A firewall is vital in protecting a computer system or network of computers from external attack (typically from an external source via an internet connection). For example, any computer connected directly to an internet connection must run a firewall to protect against malicious activity. Similarly, any internal network must have some form of firewall between it and an external internet connection.
All Linux distributions are provided with a firewall solution of some form. In the case of RHEL 9, this takes the form of a service named firewalld.
While firewall configuration can be complex, RHEL 9 provides command-line, web-based, and graphical tools that ease the firewall configuration process. This chapter will introduce the basic concepts of firewalld and cover the steps necessary to configure a firewall using the tools provided with the operating system.
An Introduction to firewalld
The firewalld service uses a set of rules to control incoming network traffic and define which traffic is to be blocked and which is to be allowed to pass through to the system and is built on top of a more complex firewall tool named iptables.
The firewalld system provides a flexible way to manage incoming traffic. The firewall could, for example, be configured to block traffic from a specific external IP address or prevent traffic from arriving on a particular TCP/IP port. Rules may also be defined to forward incoming traffic to different systems or to act as an internet gateway to protect other computers on a network.
In keeping with standard security practices, a default firewalld installation is configured to block all access except SSH remote login and the DHCP service used by the system to obtain a dynamic IP address (both of which are essential if the system administrator is to be able to gain access to the system after completing the installation).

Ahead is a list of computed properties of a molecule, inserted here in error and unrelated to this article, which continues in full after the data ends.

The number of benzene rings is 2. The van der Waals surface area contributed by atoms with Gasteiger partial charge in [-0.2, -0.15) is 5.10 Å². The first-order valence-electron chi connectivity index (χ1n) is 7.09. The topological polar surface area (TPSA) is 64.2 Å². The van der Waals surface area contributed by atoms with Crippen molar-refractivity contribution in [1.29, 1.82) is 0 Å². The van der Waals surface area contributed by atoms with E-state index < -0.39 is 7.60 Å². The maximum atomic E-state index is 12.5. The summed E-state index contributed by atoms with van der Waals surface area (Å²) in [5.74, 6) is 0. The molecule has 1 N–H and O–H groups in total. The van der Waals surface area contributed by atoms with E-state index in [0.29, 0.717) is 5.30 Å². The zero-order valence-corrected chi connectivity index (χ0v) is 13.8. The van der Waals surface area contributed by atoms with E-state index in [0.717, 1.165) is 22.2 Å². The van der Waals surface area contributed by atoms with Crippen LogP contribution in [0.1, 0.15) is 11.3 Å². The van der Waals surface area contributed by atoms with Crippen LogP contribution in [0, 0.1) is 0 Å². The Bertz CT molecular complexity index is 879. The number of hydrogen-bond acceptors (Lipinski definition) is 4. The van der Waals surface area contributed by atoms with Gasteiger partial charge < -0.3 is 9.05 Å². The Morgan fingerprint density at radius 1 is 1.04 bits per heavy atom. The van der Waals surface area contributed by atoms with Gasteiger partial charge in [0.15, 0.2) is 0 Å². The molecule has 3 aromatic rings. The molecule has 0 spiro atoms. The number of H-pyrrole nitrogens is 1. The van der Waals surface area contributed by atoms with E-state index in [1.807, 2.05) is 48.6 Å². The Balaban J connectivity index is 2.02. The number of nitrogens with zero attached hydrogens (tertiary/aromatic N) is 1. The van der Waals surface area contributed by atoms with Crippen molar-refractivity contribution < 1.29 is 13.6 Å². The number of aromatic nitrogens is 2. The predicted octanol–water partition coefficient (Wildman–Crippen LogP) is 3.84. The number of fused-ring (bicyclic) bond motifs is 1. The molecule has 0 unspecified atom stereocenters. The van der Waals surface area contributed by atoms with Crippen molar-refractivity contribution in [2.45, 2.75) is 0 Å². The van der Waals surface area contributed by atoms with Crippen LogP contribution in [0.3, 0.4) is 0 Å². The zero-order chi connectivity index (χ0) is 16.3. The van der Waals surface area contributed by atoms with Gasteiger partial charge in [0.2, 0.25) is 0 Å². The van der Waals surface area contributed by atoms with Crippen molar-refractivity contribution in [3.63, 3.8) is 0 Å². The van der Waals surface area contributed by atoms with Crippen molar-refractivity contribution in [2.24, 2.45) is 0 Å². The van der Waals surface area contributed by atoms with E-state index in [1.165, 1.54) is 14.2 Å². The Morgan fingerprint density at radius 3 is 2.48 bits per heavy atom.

The critical elements of firewall configuration on RHEL 9 are zones, interfaces, services, and ports.
By default, firewalld is installed with a range of pre-configured zones. A zone is a preconfigured set of rules that can be applied to the system at any time to implement firewall configurations for specific scenarios quickly. The block zone, for example, blocks all incoming traffic, while the home zone imposes less strict rules on the assumption that the system is running in a safer environment where a greater level of trust is expected. New zones may be added to the system, and existing zones modified to add or remove rules. Zones may also be deleted entirely from the system. Table 14-1 lists the set of zones available by default on a RHEL 9 system:
The most secure zone. Only outgoing connections are permitted, and all incoming connections are dropped without any notification to the connecting client.
Similar to the drop zone, with the exception that incoming connections are rejected with an icmp-host-prohibited or icmp6-adm-prohibited notification.
Intended for use when connected to public networks or the internet where other computers are not known to be trustworthy. Allows select incoming connections.
When a system acts as the internet gateway for a network of computers, the external zone is applied to the interface connected to the internet. This zone is used with the internal zone when implementing masquerading or network address translation (NAT), as outlined later in this chapter. Allows select incoming connections
Used with the external zone and applied to the interface connected to the internal network. Assumes that the computers on the internal network are trusted. Allows select incoming connections.
For use when the system is running in the demilitarized zone (DMZ). These are generally computers that are publicly accessible but isolated from other parts of your internal network. Allows select incoming connections.
For use when running a system on a network in a work environment where other computers are trusted. Allows select incoming connections.
For use when running a system on a home network where other computers are trusted. Allows select incoming connections.
The least secure zone. All incoming connections are accepted.
This zone is used internally by NetworkManager when implementing connection sharing.
Used by virtual networks, typically when the host is running virtual machines.
To review specific settings for a zone, refer to the corresponding XML configuration file located on the system in the /usr/lib/firewalld/zones directory. The following, for example, lists the content of the public.xml zone configuration file:
<?xml version="1.0" encoding="utf-8"?> <zone> <short>Public</short> <description>For use in public areas. You do not trust the other computers on networks to not harm your computer. Only selected incoming connections are accepted.</description> <service name="ssh"/> <service name="dhcpv6-client"/> <service name="cockpit"/> <forward/> </zone>